Things We Learned » Grand National watch

Grand National watch

It is interesting that, now that the Grand National weights have been published, trainers are discarding bushels and fearlessly shining lights all over the place.  Remember, not only is the Grand National unique in that the British handicapper has a free hand in framing the weights and talking about them, it is also unusual in that a horse who wins after the weights have been framed is not subject to a penalty.  The weights are cast in cement boots.

A few points worth noting then. For starters, horses who have run poorly since the weights were published, and who have consequently been dropped a couple of pounds by the handicapper – including Corrin Wood, Vics Canvas and Bally Beaufort – will be poorly-in should they get in and should they take their chance in the Grand National.

But the converse is also true.  Improvers are well-in.  Bishops Road won the Grand National Trial at Haydock last Saturday and has been raised 10lb to a mark of 154 as a result, but he will get to race in the National off his old weight of 144, so he will be 10lb well-in.

Silviniaco Conti has been raised 5lb by the handicapper for his Ascot Chase win to a mark of 169, but he will get to race in the National off his originally allocated rating of 163, which was 1lb lower than his official rating at the time.  So, instead of being 1lb well-in, he will be 6lb well-in.

Unioniste and Boston Bob have both won since.  Neither horse has been raised by the handicapper, so neither will be well-in in the National, but at least you know that they go into the race in good form.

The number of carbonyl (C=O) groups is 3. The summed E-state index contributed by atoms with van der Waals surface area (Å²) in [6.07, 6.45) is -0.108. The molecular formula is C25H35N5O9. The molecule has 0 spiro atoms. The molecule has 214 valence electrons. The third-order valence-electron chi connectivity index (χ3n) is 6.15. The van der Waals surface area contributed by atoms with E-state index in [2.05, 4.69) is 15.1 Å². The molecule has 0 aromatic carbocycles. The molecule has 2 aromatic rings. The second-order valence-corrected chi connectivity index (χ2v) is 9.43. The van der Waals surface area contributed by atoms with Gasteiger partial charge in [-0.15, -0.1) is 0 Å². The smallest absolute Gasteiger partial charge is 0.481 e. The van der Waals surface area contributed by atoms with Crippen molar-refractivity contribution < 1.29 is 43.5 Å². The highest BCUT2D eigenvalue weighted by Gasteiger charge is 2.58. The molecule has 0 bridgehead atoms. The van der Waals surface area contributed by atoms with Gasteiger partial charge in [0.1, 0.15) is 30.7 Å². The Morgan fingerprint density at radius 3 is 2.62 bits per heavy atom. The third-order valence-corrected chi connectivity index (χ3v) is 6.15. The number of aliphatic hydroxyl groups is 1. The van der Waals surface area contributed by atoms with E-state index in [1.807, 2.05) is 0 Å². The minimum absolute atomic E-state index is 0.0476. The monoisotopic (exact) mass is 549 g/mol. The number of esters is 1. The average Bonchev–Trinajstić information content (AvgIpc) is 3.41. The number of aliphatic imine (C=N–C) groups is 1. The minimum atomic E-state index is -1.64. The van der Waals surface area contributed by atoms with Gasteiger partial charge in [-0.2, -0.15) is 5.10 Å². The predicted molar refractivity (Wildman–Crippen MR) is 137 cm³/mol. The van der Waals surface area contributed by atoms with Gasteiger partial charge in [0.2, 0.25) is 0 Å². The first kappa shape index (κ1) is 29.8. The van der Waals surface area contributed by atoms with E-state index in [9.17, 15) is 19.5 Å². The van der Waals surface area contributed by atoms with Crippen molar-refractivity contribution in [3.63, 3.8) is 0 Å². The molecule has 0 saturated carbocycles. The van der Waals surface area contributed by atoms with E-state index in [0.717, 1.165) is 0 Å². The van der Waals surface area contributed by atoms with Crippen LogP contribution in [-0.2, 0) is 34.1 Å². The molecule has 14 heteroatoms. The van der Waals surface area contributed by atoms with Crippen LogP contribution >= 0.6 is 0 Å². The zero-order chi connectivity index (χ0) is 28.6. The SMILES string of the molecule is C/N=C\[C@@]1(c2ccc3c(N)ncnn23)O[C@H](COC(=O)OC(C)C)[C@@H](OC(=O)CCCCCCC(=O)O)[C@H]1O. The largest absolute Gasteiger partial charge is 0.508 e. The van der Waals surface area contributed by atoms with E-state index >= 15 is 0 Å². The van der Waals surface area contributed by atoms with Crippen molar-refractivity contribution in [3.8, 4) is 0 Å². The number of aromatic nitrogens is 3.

Also, Saint Are won the Veterans’ Handicap Chase at Doncaster on Wednesday, and he is surely in for a little rise, so he should be well-in for the National too.  Nobody could begrudge Tom George’s horse a National win, incidentally, given that he was beaten last year by a horse who was racing off a mark that was 5lb lower than his official mark on the day that the weights were published.

Mares may be under-rated

Since the possibility of Augusta Kate running in the Champion Bumper at Cheltenham has gathered momentum, it is worthwhile taking stock of the performance of mares in the race.  Just two mares have won the race since its inauguration in 1992: Mucklemeg in 1994 and Total Enjoyment in 2004.  (And no, 2006 winner Hairy Molly was not a mare.)

It is not a great return on the face of it, just two wins in 23 runnings, so just 8.7% of the winners were mares.  The logical conclusion, therefore, is that Augusta Kate is up against it.

But dig a little deeper.  Not many mares run in the Champion Bumper.  In the 23-year history of the race, there have never been more than three mares in one renewal, this in a race that usually boasts between 22 and 25 runners.  In total, 32 mares have run in the race from a total of 535 runners.  That’s under 6%.  So, actually, 8.7% of the wins from under 6% of the runners is a good return.

Also, since 2008, a total of just three mares have run in the race.  There were none in any year between 2010 and 2013 inclusive, there was just one in 2014, Izzini, a 50/1 shot, and just one again in 2015, Montana Belle, another 50/1 shot, who finished eighth.